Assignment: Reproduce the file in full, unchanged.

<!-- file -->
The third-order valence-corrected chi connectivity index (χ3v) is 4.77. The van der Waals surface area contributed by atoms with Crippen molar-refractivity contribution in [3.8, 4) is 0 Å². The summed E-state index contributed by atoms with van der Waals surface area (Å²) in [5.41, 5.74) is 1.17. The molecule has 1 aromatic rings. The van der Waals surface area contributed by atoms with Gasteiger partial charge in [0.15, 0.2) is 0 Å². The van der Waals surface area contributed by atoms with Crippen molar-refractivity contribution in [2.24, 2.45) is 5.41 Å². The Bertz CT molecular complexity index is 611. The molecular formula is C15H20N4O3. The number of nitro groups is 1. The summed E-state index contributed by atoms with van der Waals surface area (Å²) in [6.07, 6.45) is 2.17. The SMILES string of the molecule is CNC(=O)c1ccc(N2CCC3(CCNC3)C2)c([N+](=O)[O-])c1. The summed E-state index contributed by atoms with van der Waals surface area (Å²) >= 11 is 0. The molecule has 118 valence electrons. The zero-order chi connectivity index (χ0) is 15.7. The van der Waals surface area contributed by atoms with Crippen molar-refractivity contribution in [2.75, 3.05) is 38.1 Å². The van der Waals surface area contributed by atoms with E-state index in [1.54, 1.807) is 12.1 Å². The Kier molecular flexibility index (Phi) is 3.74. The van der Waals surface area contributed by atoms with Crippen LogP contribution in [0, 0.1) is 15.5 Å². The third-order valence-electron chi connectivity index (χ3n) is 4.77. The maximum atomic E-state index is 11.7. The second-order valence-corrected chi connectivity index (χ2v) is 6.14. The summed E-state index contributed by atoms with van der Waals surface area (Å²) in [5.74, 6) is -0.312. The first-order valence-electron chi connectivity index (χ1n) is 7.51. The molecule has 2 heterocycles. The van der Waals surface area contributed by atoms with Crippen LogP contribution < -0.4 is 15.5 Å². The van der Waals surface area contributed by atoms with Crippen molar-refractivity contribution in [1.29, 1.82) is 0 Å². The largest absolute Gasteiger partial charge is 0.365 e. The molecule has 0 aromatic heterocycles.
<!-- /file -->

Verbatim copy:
The third-order valence-corrected chi connectivity index (χ3v) is 4.77. The van der Waals surface area contributed by atoms with Crippen molar-refractivity contribution in [3.8, 4) is 0 Å². The summed E-state index contributed by atoms with van der Waals surface area (Å²) in [5.41, 5.74) is 1.17. The molecule has 1 aromatic rings. The van der Waals surface area contributed by atoms with Gasteiger partial charge in [0.15, 0.2) is 0 Å². The van der Waals surface area contributed by atoms with Crippen molar-refractivity contribution in [2.24, 2.45) is 5.41 Å². The Bertz CT molecular complexity index is 611. The molecular formula is C15H20N4O3. The number of nitro groups is 1. The summed E-state index contributed by atoms with van der Waals surface area (Å²) in [6.07, 6.45) is 2.17. The SMILES string of the molecule is CNC(=O)c1ccc(N2CCC3(CCNC3)C2)c([N+](=O)[O-])c1. The summed E-state index contributed by atoms with van der Waals surface area (Å²) >= 11 is 0. The molecule has 118 valence electrons. The zero-order chi connectivity index (χ0) is 15.7. The van der Waals surface area contributed by atoms with Crippen molar-refractivity contribution in [2.75, 3.05) is 38.1 Å². The van der Waals surface area contributed by atoms with E-state index in [1.54, 1.807) is 12.1 Å². The Kier molecular flexibility index (Phi) is 3.74. The van der Waals surface area contributed by atoms with Crippen LogP contribution in [0, 0.1) is 15.5 Å². The third-order valence-electron chi connectivity index (χ3n) is 4.77. The maximum atomic E-state index is 11.7. The second-order valence-corrected chi connectivity index (χ2v) is 6.14. The summed E-state index contributed by atoms with van der Waals surface area (Å²) in [5.74, 6) is -0.312. The first-order valence-electron chi connectivity index (χ1n) is 7.51. The molecule has 2 heterocycles. The van der Waals surface area contributed by atoms with Crippen LogP contribution < -0.4 is 15.5 Å². The van der Waals surface area contributed by atoms with Crippen molar-refractivity contribution in [1.29, 1.82) is 0 Å². The largest absolute Gasteiger partial charge is 0.365 e. The molecule has 0 aromatic heterocycles.